Selecting the Proper

Coating/Lining System

Kevin Morris
Market Director Water & Wastewater
Sherwin-Williams
Learning Objectives
• Primary substrates for application
• Protection mechanisms
• Selecting the proper surface preparation
based on the selected system and substrate
• Proper selection of the system.
Primary Substrates
• Steel
– Carbon Steel – Easily attacked by the environment in
which it is placed and will begin to revert back to iron
ore.
– Stainless Steel - Stainless steel does not stain, corrode,
or rust as easily as ordinary steel.
• Concrete
– Concrete - used more than any other man-made
material in the world and is easily attacked when placed
in chemical environments.
Protection Mechanisms
• Barrier Protection
– The coating/lining isolates the electrolyte from the
anode, cathode, and metallic pathway.
• Rust Inhibitive
– The slightly water-soluble pigments permeate to
steel/coating interface and passivate the substrate.
• Sacrificial
– The coating/lining contains pigments that are more
active than the metal and sacrifice themselves to protect
the substrate.
System Selection
• System selection for coatings/linings is not
as simple as providing a coating that will
resist a given commodity and
• System selection must consider a multitude
of factors for a successful application.
System Selection
(Factors to Consider)
Steel
• Commodity (Name, CAS
#, Percentage)
• Storage Temperature
• Movement / Flexibility
• Type of Structure
• Location and Use of
Structure
• Agitation (% of Suspended
Solids)
• Design (Welded, Bolted or
Riveted)
• Inaccessible Areas
• New Construction, Repaint
or Structural Repairs

Concrete
• Commodity (Name, CAS #,
Percentage)
• Storage Temperature
• Location and Use of Structure
• Type of Traffic (Foot, Cart or
Vehicular)
• Agitation (% of Suspended
Solids)
• Mix Design, Placement and
Finishing
• Joints, Cracks,Vapor Barriers,
etc.
• New Construction or
Rehabilitation

System Selection
(Factors to Consider)
Do any of these place restrictions on system
selection for Steel and Concrete?
– The reason for coating?
– Allowable methods of Surface Preparation
– Regulations
– What else?

Surface Preparation
Affects on System Selection
• SSPC-SP 1 “Solvent Cleaning”
• SSPC-SP 2 “Hand Tool Cleaning”
• SSPC-SP 3 “Power Tool Cleaning”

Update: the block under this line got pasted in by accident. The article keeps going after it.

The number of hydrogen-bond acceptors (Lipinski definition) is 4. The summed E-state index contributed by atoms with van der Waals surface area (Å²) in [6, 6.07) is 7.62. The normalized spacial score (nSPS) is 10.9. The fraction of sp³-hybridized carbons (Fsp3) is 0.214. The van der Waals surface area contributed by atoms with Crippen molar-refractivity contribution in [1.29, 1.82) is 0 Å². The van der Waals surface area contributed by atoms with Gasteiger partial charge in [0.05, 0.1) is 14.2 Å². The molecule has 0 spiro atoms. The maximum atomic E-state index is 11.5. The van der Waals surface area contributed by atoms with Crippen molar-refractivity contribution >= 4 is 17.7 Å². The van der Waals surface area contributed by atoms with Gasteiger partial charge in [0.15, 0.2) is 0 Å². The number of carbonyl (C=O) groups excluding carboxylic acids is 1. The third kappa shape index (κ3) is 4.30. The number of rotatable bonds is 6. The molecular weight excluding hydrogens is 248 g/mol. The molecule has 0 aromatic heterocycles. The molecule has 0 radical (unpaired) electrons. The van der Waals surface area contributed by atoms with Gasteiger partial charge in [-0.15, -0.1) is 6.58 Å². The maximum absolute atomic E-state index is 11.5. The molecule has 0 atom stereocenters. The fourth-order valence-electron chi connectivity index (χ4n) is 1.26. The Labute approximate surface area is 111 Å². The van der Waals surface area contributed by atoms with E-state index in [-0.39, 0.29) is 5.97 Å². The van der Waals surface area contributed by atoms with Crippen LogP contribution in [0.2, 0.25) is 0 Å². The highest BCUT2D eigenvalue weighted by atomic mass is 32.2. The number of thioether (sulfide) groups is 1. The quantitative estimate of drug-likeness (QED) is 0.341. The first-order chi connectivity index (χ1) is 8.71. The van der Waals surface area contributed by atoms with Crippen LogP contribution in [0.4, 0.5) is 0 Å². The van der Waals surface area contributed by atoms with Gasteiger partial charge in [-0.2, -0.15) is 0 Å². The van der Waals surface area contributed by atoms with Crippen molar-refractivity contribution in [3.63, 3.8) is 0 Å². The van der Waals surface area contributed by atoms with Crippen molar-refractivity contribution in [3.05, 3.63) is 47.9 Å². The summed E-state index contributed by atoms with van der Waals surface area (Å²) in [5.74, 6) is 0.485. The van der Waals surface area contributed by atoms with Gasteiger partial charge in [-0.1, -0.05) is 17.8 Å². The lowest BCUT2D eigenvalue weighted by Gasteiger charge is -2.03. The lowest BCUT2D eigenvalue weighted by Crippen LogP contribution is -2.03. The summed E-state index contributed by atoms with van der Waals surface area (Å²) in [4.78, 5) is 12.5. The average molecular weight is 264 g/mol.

• SSPC-SP 11 “ Power Tool Cleaning to Bare
Metal”
• SSPC-SP 7/NACE No. 4 “Brush-Off Blast
Cleaning”
• SSPC-SP 6/NACE No. 3 “Commercial Blast
Cleaning”
Surface Preparation
Affects on System Selection
• SSPC-SP 10/NACE No. 2 “Near White Metal
Blast Cleaning”
• SSPC-SP 5/NACE No. 1 “White Metal Blast
Cleaning”
• SSPC-SP 12/NACE No. 5 “Surface Preparation
and Cleaning of Metals by Waterjetting Prior to
Coating”
• SSPC-SP 13/NACE No. 6 “Surface Preparation of
Concrete”
Surface Preparation
Affects in System Selection
• ICRI Guideline No. 310.2, “Selecting and
Specifying Concrete Surface Preparation for
Sealers, Coatings and Polymer Overlays”
Surface Preparation
Affects on System Selection
• When specifying surface cleanliness it should be
noted that surface profile is as important.
• Surface profile promotes mechanical bond of the
coating/lining system to the substrate.
– Steel (This is commonly specified in mils)
– Concrete (This is commonly specified as a CSP (1-9)
“Concrete Surface Profile”)
Surface Preparation
Affects on System Selection
The greater the
DFT the
greater the
Surface Profile
Surface Preparation
Affects on System Selection
The greater the DFT the
greater the Surface Profile
Surface Preparation
Affects on System Selection
The greater the
DFT the greater
the Surface
Profile
Surface Preparation
Affects on System Selection
• Minimum DFT’s to fill surface profiles:
– CSP 1 = 13.5 mils +/- 2.5 mils
– CSP 2 = 16 mils +/- 2.5 mils
– CSP 3 = 19 mils +/- 2.5 mils
– CSP 4 = 25 mils +/- 2.5 mils
– CSP 5 = 33 mils +/- 2.5 mils
– CSP 6 = 63 mils +/- 2.5 mils
– CSP 7 = 87.5 mils +/- 5 mils
– CSP 8 = 105 mils +/- 5 mils
– CSP 9 = 107 mils +/- 5 mils
Epoxies
• Epoxies are two component products consisting of
an epoxy resin which is cross-linked with a co-
reactant or hardener. Epoxy coatings are
formulated based upon the performance
requirements of the end product. When properly
catalyzed and applied, epoxies produce a hard,
chemical and solvent resistant finish. They are
typically used on concrete and steel to give
resistance to water, alkali and acids.
Aliphatic Polyurethanes
• Atmospheric Service
• Good Chemical & Solvent Resistance
• Good Flexibility
• Excellent Color and Gloss Retention
• Excellent Abrasion Resistant
• Low Temperature Application

Aromatic Polyurethanes
• Atmospheric and Immersion Service
• Good Chemical & Solvent Resistance
• Good Flexibility
• Good Abrasion Resistant
• Good Film Build
• Low Temperature Applications
Fluoropolymers
• Atmospheric Service
• Good Chemical & Solvent Resistance